Crowns are dental prosthetics placed on either back or front teeth that resemble the shape and structure of lost tooth. They are made to protect the remaining portion of the tooth and will allow the patient to resume regular activities like biting, chewing, and speaking.
Newer technology of dental materials grant us the ability to make crowns completely out of ceramic porcelain, thus eliminating the need for metal that was previously used in more traditional crowns. This also erases the blue, black, or grey line that was seen at the junction of the tooth and crown.
A dental crown may be required if a tooth has been fractured or has broken off and needs the additional support in situations whereby not enough tooth is remaining to properly fix a filling, if a tooth cannot support strong biting forces due to a very large filling, if a tooth is not strong enough due to just receiving a root canal, if a tooth has too much decay and needs additional help, or if a previously existing crown is fractured or broken.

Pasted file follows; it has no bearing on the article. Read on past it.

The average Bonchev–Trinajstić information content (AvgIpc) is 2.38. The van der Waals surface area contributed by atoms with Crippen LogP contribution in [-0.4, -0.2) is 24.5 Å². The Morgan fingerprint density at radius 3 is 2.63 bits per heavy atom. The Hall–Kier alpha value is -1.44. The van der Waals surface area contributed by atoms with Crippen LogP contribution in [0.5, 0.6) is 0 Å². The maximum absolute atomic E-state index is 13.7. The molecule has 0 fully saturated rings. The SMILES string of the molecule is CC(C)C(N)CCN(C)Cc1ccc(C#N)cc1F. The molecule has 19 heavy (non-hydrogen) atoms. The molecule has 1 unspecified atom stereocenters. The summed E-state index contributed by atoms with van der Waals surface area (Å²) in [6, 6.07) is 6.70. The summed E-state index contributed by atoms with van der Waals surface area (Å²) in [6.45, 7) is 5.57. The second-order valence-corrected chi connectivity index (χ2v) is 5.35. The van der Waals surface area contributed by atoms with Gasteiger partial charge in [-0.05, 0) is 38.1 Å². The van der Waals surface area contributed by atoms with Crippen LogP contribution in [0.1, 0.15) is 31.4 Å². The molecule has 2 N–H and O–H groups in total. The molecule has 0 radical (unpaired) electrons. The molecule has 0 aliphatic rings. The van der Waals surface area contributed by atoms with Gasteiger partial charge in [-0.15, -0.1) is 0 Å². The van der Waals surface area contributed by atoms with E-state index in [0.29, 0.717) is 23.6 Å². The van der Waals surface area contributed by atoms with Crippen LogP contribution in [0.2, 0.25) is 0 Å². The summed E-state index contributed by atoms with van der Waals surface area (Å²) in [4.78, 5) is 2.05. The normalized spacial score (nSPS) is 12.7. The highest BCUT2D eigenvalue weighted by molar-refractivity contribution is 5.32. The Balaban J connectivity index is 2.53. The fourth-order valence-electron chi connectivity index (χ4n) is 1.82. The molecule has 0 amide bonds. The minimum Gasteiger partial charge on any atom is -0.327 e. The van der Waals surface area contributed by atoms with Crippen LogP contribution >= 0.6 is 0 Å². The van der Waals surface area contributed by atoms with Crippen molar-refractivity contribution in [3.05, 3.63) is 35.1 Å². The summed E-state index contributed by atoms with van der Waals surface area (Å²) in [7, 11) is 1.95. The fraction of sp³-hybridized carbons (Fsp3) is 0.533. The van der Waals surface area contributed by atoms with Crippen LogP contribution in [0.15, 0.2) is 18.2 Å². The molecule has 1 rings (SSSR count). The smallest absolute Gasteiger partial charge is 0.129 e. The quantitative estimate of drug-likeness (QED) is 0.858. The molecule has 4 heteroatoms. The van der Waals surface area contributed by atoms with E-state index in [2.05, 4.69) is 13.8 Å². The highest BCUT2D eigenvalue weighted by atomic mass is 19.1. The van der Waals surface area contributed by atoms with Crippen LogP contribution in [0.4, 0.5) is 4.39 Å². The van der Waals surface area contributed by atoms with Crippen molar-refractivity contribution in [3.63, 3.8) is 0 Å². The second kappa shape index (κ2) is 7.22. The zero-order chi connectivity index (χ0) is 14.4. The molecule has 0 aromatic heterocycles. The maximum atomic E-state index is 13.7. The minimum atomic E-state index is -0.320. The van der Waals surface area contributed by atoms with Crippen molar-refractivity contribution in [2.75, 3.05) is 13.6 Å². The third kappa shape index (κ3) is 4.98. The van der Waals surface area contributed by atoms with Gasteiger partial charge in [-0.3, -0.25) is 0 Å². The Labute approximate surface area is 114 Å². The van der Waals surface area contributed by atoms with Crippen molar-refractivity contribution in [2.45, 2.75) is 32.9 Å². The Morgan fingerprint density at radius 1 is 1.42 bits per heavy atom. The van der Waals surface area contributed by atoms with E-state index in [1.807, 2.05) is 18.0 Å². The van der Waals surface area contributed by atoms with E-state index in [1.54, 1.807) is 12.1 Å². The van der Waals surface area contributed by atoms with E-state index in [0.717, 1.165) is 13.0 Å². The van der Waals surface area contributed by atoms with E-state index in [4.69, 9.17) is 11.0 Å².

The treatment procedure for receiving a dental crown is accomplished over three appointments.
The initial visit starts with freezing the affected tooth and surrounding are as well as placing a rubber dam to prevent materials from falling into the throat area. Then the affected tooth can be investigated and any old fillings or tooth decay will be removed and the site is thoroughly cleaned. Usually the internal space created will need to be filled with a build-up material. This build-up material acts as the foundation upon which the crown will placed. Once the tooth has been cleaned and reshaped, an impression is taken for the dental laboratory technician to design a new crown. Finally, a temporary acrylic tooth is placed on the affected site to allow the patient to resume all natural functions.
After about a week, the porcelain crown has been fabricated and the fitting can occur. Once again the surrounding area and the affected tooth are frozen and the temporary tooth is removed so the new porcelain crown can be cemented/bonded in. After the crown is securely placed, the bite is checked and all surfaces of the tooth are polished.
The last visit will be the shortest and is needed to check the bite, check the ability to floss around the newly crowned tooth, and to check if the gum tissues have been responding well.
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